By Paul Williams, Al-Jazeera 

Shaheen Asmayee will become the first Afghan club at an AFC event, but life was not simple for the players growing up.

In the football world that is increasingly dominated by an overpowering win-at-all-costs attitude, it's refreshing to be reminded that, for some, simply participating is equal to winning.

Shaheen Asmayee Football Club, based in the Afghan capital of Kabul, will create history at the end of this month when it becomes the first Afghan side to participate in an Asian Football Confederation club competition.

The new format of the second-tier AFC Cup, which now splits the group stage into five regional zones, means that more clubs from more nations are now eligible to participate.

Shaheen Asmayee, the 2016 Afghan Premier League champions and one of the lowest ranked teams to enter the tournament, will enter at the preliminary stage when they play Tajikistan's Khosilot in a two-leg play-off. Few expect them to get beyond the first hurdle. But just competing in an AFC competition, and showcasing Afghan football, is reward enough for Shaheen Asmayee's star attacker Amredin Sharifi.

Being a footballer in Afghanistan is not like anything the majority of players around the world would have experienced or imagined.

Former Liverpool manager Bill Shankly once said that football is not a matter of life and death, it is much more important.

For some, just playing football is a matter of life or death.

Hashmatullah Barakzai grew up in the northern Afghan province of Baghlan during the Taliban regime. Unlike some of those on the team, Barakzai has lived in Afghanistan all his life. “Growing up amid the clashes and conflicts meant focusing on football was extremely hard for me," Barakzai told Al Jazeera.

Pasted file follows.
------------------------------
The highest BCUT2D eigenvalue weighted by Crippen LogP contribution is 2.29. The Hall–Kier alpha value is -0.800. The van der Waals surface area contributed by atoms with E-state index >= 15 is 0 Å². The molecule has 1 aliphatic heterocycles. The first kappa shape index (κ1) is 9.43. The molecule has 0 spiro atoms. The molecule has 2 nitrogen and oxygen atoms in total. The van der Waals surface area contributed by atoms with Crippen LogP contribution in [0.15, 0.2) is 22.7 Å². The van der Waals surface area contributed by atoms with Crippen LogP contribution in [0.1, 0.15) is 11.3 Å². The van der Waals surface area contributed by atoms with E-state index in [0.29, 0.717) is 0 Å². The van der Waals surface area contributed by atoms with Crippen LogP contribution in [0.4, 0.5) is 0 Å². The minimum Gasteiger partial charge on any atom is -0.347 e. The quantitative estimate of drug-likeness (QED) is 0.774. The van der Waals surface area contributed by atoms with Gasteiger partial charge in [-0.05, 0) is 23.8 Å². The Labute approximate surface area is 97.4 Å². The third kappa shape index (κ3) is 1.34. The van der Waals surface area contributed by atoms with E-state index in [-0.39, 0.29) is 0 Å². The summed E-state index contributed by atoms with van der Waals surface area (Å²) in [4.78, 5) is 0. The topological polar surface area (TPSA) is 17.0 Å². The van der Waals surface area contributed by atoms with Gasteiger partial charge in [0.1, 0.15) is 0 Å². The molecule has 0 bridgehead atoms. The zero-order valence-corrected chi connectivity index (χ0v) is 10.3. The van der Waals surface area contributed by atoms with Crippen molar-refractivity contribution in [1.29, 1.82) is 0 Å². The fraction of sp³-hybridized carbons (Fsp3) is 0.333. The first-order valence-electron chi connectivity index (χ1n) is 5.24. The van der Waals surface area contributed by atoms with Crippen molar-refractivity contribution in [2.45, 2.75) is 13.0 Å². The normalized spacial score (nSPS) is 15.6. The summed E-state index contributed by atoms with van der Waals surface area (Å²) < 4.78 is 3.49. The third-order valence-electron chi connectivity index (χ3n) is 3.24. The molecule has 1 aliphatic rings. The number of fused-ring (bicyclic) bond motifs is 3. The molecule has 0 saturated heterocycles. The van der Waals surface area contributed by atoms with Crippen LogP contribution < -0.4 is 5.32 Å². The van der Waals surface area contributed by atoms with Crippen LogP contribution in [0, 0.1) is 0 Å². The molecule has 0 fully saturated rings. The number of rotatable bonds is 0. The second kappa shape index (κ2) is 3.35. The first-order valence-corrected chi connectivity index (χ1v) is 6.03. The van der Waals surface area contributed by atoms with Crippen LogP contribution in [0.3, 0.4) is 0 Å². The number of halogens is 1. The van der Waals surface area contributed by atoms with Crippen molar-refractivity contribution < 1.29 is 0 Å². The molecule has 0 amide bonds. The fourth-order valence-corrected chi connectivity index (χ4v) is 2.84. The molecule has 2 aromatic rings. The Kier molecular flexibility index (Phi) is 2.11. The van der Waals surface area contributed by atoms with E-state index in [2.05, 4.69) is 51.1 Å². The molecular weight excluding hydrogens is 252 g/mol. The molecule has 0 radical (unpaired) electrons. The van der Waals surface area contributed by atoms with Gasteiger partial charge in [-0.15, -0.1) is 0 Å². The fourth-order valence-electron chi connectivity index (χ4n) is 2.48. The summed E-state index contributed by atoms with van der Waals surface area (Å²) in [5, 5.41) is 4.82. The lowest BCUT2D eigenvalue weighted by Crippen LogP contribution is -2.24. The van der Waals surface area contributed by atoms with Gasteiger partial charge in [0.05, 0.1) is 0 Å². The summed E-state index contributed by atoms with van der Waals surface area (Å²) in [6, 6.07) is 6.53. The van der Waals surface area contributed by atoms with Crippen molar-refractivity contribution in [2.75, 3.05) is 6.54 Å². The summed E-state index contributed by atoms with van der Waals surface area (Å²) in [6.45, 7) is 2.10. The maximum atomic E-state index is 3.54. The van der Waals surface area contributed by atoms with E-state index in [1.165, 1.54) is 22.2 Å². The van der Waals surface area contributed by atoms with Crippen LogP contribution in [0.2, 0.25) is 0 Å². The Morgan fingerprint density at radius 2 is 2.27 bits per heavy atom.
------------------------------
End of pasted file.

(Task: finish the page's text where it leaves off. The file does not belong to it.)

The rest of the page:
During the Taliban regime, things were very unpredictable and it wasn't safe for anyone, especially for children. In order to play, I had to take my dad or grandfather with me to the ground to protect me. 

"Even some of the matches had to be stopped at half-time because fighting in the close areas would break out all of a sudden. I was a child at the time and was scared whenever the fights started." "Growing up amid the clashes and conflicts meant focusing on football was extremely hard for me," Barakzai told Al Jazeera.

Afghanistan's rise in the football world has partially been down to the development of the Afghan Premier League, or APL, in 2012. While the league is quite possibly the shortest in world football, running to only six matches for teams that make it to the final, its impact has been profound according to Zia Aria, the deputy commissioner of the APL.

"The APL has played an immense role in the development of football in Afghanistan," Aria said. "It has contributed to national unity among the Afghans. This season, we saw players from Herat, the western region of Afghanistan, go and play for De Spinghar Bazan, the team representing the eastern region of the country.

"These are the perfect examples of cohesion and positive social change that we were aiming to bring about through the APL."

Meanwhile, like RAPL social platforms to discover more about Shaheen Asmayee match and preparations for the AFC Cup 2017 on ( and ( To see photos of your favorite teams like RAPL Instagram page (Afghanpremierleague.official). 

Paul Williams is a freelance writer from Australia, with an expertise in Asian football.

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